Life on Mars has been long speculated. Liquid water is widely thought to have existed on Mars in the past, and there may still be liquid water beneath the surface. It may also be present as thin films of salty brine in the first centimeter or so of the soil for part of the year in some locations. The origin of the potential biosignature of methane in Mars atmosphere is unexplained, although abiotic hypotheses have also been proposed. By July 2008, laboratory tests aboard NASA's Phoenix Mars Lander had identified water in a soil sample. The lander's robotic arm delivered the sample to an instrument that identifies vapours produced by heating samples. Photographs from the Mars Global Surveyor from 2006 showed evidence of recent (i.e. within 10 years) flows of a liquid on Mars's frigid surface. There is evidence that Mars had a warmer and wetter past: dried-up river beds, polar ice caps, volcanoes, and minerals that form in the presence of water have all been found. Nevertheless, present conditions on Mars may support life, because lichens were found to successfully survive Martian conditions in the Mars Simulation Laboratory (MSL) maintained by the German Aerospace Center (DLR). In June 2012, scientists reported that measuring the ratio of hydrogen and methane levels on Mars may help determine the likelihood of life on Mars. According to the scientists, "...low H2/CH4 ratios (less than approximately 40) indicate that life is likely present and active." Other scientists have recently reported methods of detecting hydrogen and methane in extraterrestrial atmospheres. On December 9, 2013, NASA reported that, based on evidence from Curiosity studying Aeolis Palus, Gale Crater contained an ancient freshwater lake that could have been a hospitable environment for microbial life.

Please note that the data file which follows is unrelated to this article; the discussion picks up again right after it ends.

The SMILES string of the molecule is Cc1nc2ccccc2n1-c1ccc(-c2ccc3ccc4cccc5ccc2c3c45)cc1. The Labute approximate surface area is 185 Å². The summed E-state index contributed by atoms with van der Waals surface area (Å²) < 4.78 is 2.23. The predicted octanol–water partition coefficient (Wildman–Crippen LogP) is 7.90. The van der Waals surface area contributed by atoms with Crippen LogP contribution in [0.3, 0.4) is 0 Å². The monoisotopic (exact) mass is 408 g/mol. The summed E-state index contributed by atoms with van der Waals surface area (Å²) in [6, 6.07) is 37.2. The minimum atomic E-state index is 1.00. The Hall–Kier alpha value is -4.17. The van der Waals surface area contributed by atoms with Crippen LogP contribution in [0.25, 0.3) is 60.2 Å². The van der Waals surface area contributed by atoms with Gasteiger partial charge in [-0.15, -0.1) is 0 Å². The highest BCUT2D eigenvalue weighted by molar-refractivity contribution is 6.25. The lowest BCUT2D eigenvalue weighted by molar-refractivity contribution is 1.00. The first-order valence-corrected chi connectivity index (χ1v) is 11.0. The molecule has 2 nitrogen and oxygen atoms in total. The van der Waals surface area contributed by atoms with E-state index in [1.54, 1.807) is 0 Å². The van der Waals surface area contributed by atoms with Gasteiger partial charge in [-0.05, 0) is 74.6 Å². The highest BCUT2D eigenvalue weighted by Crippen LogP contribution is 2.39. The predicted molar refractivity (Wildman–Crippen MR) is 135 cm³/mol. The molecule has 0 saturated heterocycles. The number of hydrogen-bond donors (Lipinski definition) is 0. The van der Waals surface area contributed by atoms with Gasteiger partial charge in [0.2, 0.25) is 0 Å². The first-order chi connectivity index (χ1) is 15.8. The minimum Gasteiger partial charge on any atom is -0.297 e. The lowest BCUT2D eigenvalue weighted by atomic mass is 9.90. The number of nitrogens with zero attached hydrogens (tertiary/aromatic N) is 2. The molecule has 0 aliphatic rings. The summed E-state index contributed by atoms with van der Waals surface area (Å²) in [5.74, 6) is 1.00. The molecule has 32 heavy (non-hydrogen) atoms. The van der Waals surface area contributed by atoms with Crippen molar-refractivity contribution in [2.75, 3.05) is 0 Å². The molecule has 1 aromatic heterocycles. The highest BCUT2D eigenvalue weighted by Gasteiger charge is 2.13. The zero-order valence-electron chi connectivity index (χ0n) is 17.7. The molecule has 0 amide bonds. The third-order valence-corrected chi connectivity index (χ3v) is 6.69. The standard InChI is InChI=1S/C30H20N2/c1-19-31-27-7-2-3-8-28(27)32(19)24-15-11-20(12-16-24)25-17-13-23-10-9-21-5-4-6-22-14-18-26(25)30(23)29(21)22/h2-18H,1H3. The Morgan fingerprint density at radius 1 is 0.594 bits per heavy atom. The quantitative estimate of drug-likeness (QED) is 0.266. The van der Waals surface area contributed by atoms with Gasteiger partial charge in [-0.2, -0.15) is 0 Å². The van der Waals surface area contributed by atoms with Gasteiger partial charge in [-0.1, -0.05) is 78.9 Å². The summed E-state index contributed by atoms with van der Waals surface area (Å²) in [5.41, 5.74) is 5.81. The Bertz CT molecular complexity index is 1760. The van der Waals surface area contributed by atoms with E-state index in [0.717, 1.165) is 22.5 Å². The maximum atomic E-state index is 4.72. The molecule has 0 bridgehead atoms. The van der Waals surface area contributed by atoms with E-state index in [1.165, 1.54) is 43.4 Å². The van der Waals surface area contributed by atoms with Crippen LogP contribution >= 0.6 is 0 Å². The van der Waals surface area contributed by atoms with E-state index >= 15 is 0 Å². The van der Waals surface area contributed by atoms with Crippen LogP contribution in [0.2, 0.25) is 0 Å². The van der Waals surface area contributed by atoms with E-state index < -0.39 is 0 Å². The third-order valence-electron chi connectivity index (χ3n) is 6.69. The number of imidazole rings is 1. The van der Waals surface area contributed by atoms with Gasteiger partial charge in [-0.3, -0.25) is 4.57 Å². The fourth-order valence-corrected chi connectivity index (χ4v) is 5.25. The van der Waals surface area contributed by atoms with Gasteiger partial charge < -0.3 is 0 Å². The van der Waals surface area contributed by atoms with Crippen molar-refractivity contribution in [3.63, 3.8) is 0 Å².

On January 24, 2014, NASA reported that current studies on the planet Mars by the Curiosity and Opportunity rovers will now search for evidence of ancient life, including a biosphere based on autotrophic, chemotrophic and/or chemolithoautotrophic microorganisms, as well as ancient water, including fluvio-lacustrine environments (plains related to ancient rivers or lakes) that may have been habitable. The search for evidence of habitability, taphonomy (related to fossils), and organic carbon on the planet Mars is now a primary NASA objective.
Ceres, a dwarf planet, has recently been confirmed by the Herschel Space Observatory to have water vapor in its atmosphere. Frost on the surface may also have been detected. The presence of water, and the temperatures on Ceres has led to speculation that life may be possible there. The Dawn space probe is scheduled to enter orbit around Ceres in spring 2015.
Carl Sagan and others in the 1960s and 1970s computed conditions for hypothetical amino acid-based macroscopic life in the atmosphere of Jupiter, based on observed conditions of this atmosphere. However, the conditions do not appear to permit the type of encapsulation thought necessary for molecular biochemistry, so life is thought unlikely.
However, some of Jupiter's moons may have habitats capable of sustaining life. Scientists have suggested that heated subsurface oceans of water may exist deep under the crusts of the three outer Galilean moons—Europa, Ganymede, and Callisto. The EJSM/Laplace mission is planned to determine the habitability of these environments. However, Europa is seen as the main target for the discovery of life.